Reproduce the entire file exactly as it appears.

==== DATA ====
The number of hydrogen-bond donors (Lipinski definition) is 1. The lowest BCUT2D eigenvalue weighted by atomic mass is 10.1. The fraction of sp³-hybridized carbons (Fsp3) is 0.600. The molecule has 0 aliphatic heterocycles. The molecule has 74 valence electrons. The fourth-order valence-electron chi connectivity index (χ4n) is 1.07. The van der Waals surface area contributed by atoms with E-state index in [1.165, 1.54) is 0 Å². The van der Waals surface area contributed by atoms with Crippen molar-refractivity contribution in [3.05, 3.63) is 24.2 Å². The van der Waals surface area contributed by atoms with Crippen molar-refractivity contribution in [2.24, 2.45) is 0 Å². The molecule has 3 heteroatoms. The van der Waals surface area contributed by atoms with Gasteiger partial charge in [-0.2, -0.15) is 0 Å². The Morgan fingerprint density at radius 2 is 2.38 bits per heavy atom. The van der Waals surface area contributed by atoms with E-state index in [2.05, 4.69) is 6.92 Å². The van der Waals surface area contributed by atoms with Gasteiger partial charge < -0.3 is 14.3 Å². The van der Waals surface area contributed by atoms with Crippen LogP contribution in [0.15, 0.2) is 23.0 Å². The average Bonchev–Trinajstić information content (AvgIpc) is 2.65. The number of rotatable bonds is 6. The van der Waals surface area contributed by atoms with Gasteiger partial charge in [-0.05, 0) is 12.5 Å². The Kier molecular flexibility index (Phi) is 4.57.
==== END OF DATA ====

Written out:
The number of hydrogen-bond donors (Lipinski definition) is 1. The lowest BCUT2D eigenvalue weighted by atomic mass is 10.1. The fraction of sp³-hybridized carbons (Fsp3) is 0.600. The molecule has 0 aliphatic heterocycles. The molecule has 74 valence electrons. The fourth-order valence-electron chi connectivity index (χ4n) is 1.07. The van der Waals surface area contributed by atoms with E-state index in [1.165, 1.54) is 0 Å². The van der Waals surface area contributed by atoms with Crippen molar-refractivity contribution in [3.05, 3.63) is 24.2 Å². The van der Waals surface area contributed by atoms with Crippen molar-refractivity contribution in [2.24, 2.45) is 0 Å². The molecule has 3 heteroatoms. The van der Waals surface area contributed by atoms with Gasteiger partial charge in [-0.2, -0.15) is 0 Å². The Morgan fingerprint density at radius 2 is 2.38 bits per heavy atom. The van der Waals surface area contributed by atoms with E-state index in [2.05, 4.69) is 6.92 Å². The van der Waals surface area contributed by atoms with Gasteiger partial charge < -0.3 is 14.3 Å². The van der Waals surface area contributed by atoms with Crippen LogP contribution in [0.15, 0.2) is 23.0 Å². The average Bonchev–Trinajstić information content (AvgIpc) is 2.65. The number of rotatable bonds is 6. The van der Waals surface area contributed by atoms with Gasteiger partial charge in [-0.05, 0) is 12.5 Å². The Kier molecular flexibility index (Phi) is 4.57.